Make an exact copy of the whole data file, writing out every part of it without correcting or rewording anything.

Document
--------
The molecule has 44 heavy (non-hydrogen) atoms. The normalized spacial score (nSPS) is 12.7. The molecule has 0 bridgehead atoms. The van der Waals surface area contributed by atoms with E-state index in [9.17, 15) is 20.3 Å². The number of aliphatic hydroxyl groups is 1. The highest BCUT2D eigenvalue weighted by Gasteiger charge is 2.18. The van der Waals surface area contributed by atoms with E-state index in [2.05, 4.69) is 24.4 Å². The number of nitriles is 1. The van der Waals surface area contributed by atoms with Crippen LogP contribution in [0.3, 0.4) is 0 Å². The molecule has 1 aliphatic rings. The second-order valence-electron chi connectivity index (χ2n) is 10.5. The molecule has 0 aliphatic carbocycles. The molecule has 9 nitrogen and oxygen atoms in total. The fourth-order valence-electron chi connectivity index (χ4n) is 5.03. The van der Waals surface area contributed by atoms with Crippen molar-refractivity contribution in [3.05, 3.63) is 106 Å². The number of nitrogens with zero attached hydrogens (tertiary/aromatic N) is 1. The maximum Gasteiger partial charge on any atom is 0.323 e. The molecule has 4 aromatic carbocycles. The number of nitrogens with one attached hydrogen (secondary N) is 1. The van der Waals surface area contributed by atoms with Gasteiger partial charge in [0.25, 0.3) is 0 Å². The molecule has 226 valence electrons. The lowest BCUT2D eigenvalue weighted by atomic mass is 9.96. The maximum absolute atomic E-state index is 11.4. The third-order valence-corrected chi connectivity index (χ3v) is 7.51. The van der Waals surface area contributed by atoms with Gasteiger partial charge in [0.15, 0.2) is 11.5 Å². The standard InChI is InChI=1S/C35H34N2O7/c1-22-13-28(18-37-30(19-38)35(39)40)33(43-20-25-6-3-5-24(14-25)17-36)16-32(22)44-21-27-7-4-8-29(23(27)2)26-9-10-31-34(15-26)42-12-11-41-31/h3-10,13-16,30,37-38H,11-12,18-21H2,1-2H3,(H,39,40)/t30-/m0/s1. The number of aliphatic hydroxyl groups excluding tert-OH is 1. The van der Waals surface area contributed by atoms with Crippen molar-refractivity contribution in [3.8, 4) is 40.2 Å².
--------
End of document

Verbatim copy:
The molecule has 44 heavy (non-hydrogen) atoms. The normalized spacial score (nSPS) is 12.7. The molecule has 0 bridgehead atoms. The van der Waals surface area contributed by atoms with E-state index in [9.17, 15) is 20.3 Å². The number of aliphatic hydroxyl groups is 1. The highest BCUT2D eigenvalue weighted by Gasteiger charge is 2.18. The van der Waals surface area contributed by atoms with E-state index in [2.05, 4.69) is 24.4 Å². The number of nitriles is 1. The van der Waals surface area contributed by atoms with Crippen LogP contribution in [0.3, 0.4) is 0 Å². The molecule has 1 aliphatic rings. The second-order valence-electron chi connectivity index (χ2n) is 10.5. The molecule has 0 aliphatic carbocycles. The molecule has 9 nitrogen and oxygen atoms in total. The fourth-order valence-electron chi connectivity index (χ4n) is 5.03. The van der Waals surface area contributed by atoms with Crippen molar-refractivity contribution in [3.05, 3.63) is 106 Å². The number of nitrogens with zero attached hydrogens (tertiary/aromatic N) is 1. The maximum Gasteiger partial charge on any atom is 0.323 e. The molecule has 4 aromatic carbocycles. The number of nitrogens with one attached hydrogen (secondary N) is 1. The van der Waals surface area contributed by atoms with Gasteiger partial charge in [0.25, 0.3) is 0 Å². The molecule has 226 valence electrons. The lowest BCUT2D eigenvalue weighted by atomic mass is 9.96. The maximum absolute atomic E-state index is 11.4. The third-order valence-corrected chi connectivity index (χ3v) is 7.51. The van der Waals surface area contributed by atoms with Gasteiger partial charge in [0.15, 0.2) is 11.5 Å². The standard InChI is InChI=1S/C35H34N2O7/c1-22-13-28(18-37-30(19-38)35(39)40)33(43-20-25-6-3-5-24(14-25)17-36)16-32(22)44-21-27-7-4-8-29(23(27)2)26-9-10-31-34(15-26)42-12-11-41-31/h3-10,13-16,30,37-38H,11-12,18-21H2,1-2H3,(H,39,40)/t30-/m0/s1. The number of aliphatic hydroxyl groups excluding tert-OH is 1. The van der Waals surface area contributed by atoms with Crippen molar-refractivity contribution in [3.8, 4) is 40.2 Å².